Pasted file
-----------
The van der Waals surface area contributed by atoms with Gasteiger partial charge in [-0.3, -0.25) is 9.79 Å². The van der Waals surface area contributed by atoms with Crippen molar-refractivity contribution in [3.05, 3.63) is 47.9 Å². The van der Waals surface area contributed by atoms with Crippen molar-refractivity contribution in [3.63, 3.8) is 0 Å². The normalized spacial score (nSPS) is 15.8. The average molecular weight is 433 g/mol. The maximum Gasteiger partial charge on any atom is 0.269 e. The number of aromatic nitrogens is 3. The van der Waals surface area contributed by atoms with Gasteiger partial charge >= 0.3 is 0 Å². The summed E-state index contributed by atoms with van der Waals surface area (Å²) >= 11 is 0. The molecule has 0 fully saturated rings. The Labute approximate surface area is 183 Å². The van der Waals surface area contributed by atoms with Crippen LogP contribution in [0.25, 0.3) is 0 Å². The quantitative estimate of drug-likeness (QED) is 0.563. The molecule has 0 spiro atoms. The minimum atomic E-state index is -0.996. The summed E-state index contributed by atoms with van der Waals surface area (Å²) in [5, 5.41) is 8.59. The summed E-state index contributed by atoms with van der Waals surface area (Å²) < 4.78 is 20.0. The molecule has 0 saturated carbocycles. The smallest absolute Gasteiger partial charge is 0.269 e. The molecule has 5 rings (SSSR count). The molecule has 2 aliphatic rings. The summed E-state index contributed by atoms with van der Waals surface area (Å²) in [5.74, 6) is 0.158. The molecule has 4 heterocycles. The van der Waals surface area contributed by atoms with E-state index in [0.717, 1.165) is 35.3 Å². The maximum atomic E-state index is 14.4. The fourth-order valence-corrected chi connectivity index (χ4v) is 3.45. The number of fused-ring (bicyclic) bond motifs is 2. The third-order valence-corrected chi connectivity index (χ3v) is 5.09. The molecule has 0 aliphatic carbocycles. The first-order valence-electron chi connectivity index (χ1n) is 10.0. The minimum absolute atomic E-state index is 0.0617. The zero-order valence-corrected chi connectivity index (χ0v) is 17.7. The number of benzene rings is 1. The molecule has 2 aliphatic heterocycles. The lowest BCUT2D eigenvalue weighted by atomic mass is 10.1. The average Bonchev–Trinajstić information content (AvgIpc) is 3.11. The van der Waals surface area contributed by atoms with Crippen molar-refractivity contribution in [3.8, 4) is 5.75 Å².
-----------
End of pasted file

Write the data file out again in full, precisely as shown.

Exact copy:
The van der Waals surface area contributed by atoms with Gasteiger partial charge in [-0.3, -0.25) is 9.79 Å². The van der Waals surface area contributed by atoms with Crippen molar-refractivity contribution in [3.05, 3.63) is 47.9 Å². The van der Waals surface area contributed by atoms with Crippen molar-refractivity contribution in [3.63, 3.8) is 0 Å². The normalized spacial score (nSPS) is 15.8. The average molecular weight is 433 g/mol. The maximum Gasteiger partial charge on any atom is 0.269 e. The number of aromatic nitrogens is 3. The van der Waals surface area contributed by atoms with Gasteiger partial charge >= 0.3 is 0 Å². The summed E-state index contributed by atoms with van der Waals surface area (Å²) >= 11 is 0. The molecule has 0 fully saturated rings. The Labute approximate surface area is 183 Å². The van der Waals surface area contributed by atoms with Crippen LogP contribution in [0.25, 0.3) is 0 Å². The quantitative estimate of drug-likeness (QED) is 0.563. The molecule has 0 spiro atoms. The minimum atomic E-state index is -0.996. The summed E-state index contributed by atoms with van der Waals surface area (Å²) in [5, 5.41) is 8.59. The summed E-state index contributed by atoms with van der Waals surface area (Å²) < 4.78 is 20.0. The molecule has 0 saturated carbocycles. The smallest absolute Gasteiger partial charge is 0.269 e. The molecule has 5 rings (SSSR count). The molecule has 2 aliphatic rings. The summed E-state index contributed by atoms with van der Waals surface area (Å²) in [5.74, 6) is 0.158. The molecule has 4 heterocycles. The van der Waals surface area contributed by atoms with E-state index in [0.717, 1.165) is 35.3 Å². The maximum atomic E-state index is 14.4. The fourth-order valence-corrected chi connectivity index (χ4v) is 3.45. The number of fused-ring (bicyclic) bond motifs is 2. The third-order valence-corrected chi connectivity index (χ3v) is 5.09. The molecule has 0 aliphatic carbocycles. The first-order valence-electron chi connectivity index (χ1n) is 10.0. The minimum absolute atomic E-state index is 0.0617. The zero-order valence-corrected chi connectivity index (χ0v) is 17.7. The number of benzene rings is 1. The molecule has 2 aliphatic heterocycles. The lowest BCUT2D eigenvalue weighted by atomic mass is 10.1. The average Bonchev–Trinajstić information content (AvgIpc) is 3.11. The van der Waals surface area contributed by atoms with Crippen molar-refractivity contribution in [3.8, 4) is 5.75 Å².